What to expect at your eye exam
Aspley Optical House – Eye exam
Eyes are one of the most complex organs in the body and vision is our most important sense.
An eye exam should be:
Accurate, so you can get the best possible vision.
Thorough, so we can detect any eye condition or disease that may impact on your current or future vision and any relation to general health issues.
Long enough, to listen to you, so we can find out about what areas of your lifestyle are affected by your vision problems and so we can customise your eyewear to suit the particular tasks you do and the way you do them. So we have time to answer any of your questions and discuss fully any concerns that we have about your eye health, vision and any other issues that may arise in the exam.
At Aspley Optical House we thoroughly investigate all aspects of eye health in detection, treatment and prevention of eye disease. We allow extra time to fine tune your spectacle and contact lens prescriptions to provide you with the very best vision we can and to minimise the number of people returning with glasses that do not work as well as they should.
And if you do have a problem we will give you more time to try to get to the cause.
A typical eye examination at Aspley Optical House will proceed as follows:
Preliminary check. We take readings that we use to help determine your spectacle prescription/ Measures corneal curvature – used mainly for contact lens fitting/ Measures the internal fluid pressure in your eye (high pressures can cause glaucoma). A mild puff of air provides this measurement.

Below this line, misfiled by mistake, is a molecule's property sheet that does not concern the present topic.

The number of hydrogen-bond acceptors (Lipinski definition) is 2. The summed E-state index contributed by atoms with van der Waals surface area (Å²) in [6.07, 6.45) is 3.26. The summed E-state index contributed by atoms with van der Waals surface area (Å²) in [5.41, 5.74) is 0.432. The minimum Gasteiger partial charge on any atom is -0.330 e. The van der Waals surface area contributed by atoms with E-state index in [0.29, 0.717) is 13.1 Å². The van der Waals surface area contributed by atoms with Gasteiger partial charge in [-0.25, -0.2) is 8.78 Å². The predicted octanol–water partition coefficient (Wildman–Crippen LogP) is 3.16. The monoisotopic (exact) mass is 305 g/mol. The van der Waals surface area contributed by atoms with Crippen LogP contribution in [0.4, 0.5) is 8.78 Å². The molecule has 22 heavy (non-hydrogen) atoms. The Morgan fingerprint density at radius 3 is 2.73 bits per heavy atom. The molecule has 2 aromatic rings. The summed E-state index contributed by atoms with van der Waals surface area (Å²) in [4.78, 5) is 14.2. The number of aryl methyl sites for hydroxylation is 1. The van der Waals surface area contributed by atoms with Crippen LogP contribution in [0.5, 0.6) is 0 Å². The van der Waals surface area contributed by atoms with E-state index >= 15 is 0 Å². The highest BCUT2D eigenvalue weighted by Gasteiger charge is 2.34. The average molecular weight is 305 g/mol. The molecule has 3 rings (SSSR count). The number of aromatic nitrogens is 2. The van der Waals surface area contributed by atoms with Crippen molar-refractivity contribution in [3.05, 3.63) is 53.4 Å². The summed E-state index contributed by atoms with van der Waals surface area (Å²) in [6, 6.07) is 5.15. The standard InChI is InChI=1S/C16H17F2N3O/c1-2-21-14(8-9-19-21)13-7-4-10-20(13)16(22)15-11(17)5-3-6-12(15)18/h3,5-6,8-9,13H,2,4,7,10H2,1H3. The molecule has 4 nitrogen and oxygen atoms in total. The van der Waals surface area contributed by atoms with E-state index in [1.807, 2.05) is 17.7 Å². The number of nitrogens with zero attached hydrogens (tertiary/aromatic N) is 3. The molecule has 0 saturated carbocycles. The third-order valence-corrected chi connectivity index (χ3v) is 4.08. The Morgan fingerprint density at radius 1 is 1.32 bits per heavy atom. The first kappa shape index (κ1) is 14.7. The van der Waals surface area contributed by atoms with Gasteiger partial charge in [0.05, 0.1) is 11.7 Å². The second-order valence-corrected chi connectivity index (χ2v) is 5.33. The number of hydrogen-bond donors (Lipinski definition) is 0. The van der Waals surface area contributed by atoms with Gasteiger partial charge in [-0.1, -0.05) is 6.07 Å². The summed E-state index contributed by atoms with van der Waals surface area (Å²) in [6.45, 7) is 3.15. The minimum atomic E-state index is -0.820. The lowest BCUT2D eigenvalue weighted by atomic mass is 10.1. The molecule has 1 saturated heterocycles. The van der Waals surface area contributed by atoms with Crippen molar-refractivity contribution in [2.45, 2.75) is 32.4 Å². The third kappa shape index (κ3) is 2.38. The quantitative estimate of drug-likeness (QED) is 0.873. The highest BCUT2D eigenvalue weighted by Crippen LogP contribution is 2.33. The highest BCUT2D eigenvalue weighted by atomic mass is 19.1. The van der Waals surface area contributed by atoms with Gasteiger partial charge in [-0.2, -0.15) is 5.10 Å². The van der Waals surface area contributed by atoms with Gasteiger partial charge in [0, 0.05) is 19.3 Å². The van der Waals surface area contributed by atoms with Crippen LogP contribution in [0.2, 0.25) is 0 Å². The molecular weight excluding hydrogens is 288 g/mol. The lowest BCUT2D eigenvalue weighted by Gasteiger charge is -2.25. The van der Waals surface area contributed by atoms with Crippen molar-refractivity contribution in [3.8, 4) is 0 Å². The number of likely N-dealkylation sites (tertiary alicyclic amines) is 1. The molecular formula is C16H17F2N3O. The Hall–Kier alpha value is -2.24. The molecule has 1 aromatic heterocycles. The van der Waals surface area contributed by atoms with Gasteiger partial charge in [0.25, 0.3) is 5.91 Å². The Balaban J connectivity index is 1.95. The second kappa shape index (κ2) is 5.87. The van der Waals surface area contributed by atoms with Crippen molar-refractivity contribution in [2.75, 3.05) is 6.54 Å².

Case history. We ask you lots of questions to determine any problems or concerns you may have. We will ask about any past history of eye problems and any general health problems or medications that you are taking, we ask you this as many health problems and medications can affect both your vision and the health of the eye.
Slit lamp ophthalmoscopy. Using a microscope that examines both the inside and outside of the eye, essential for early detection and management of eye disease.
Refraction. Using a phoropter, essentially a big pair of glasses with thousands of possible combinations of lenses built in. Various tests that we do through this together with the results from the auto-refractor machine determine your spectacle prescription if you need one.
Discussion. We take time to discuss the results of the previous test and to help you with any choices that you may need to make.
Other tests. There are several other tests that may be performed on indication but the most common are:
Visual fields: an automated machine that measures your peripheral vision, useful where there is a suspicion of glaucoma and for some other rarer conditions.
Digital Retinal Imaging, This machine photographs the retina, the back of the eye. It is especially useful for detecting and monitoring Glaucoma and Macular Degeneration. We recommend that everyone over 40 has a baseline photograph so we can more easily detect any changes that occur in later years. Some eye conditions occuring in the front section of the eye such as Cataract and Pterygium can also be monitored with this machine.
To do all of this and do it to accurately, thoroughly and with enough time for it to be about you and your eyes, we allow up to 45 minutes for an examination. Not everyone will need that amount of time, but it is there for when you do.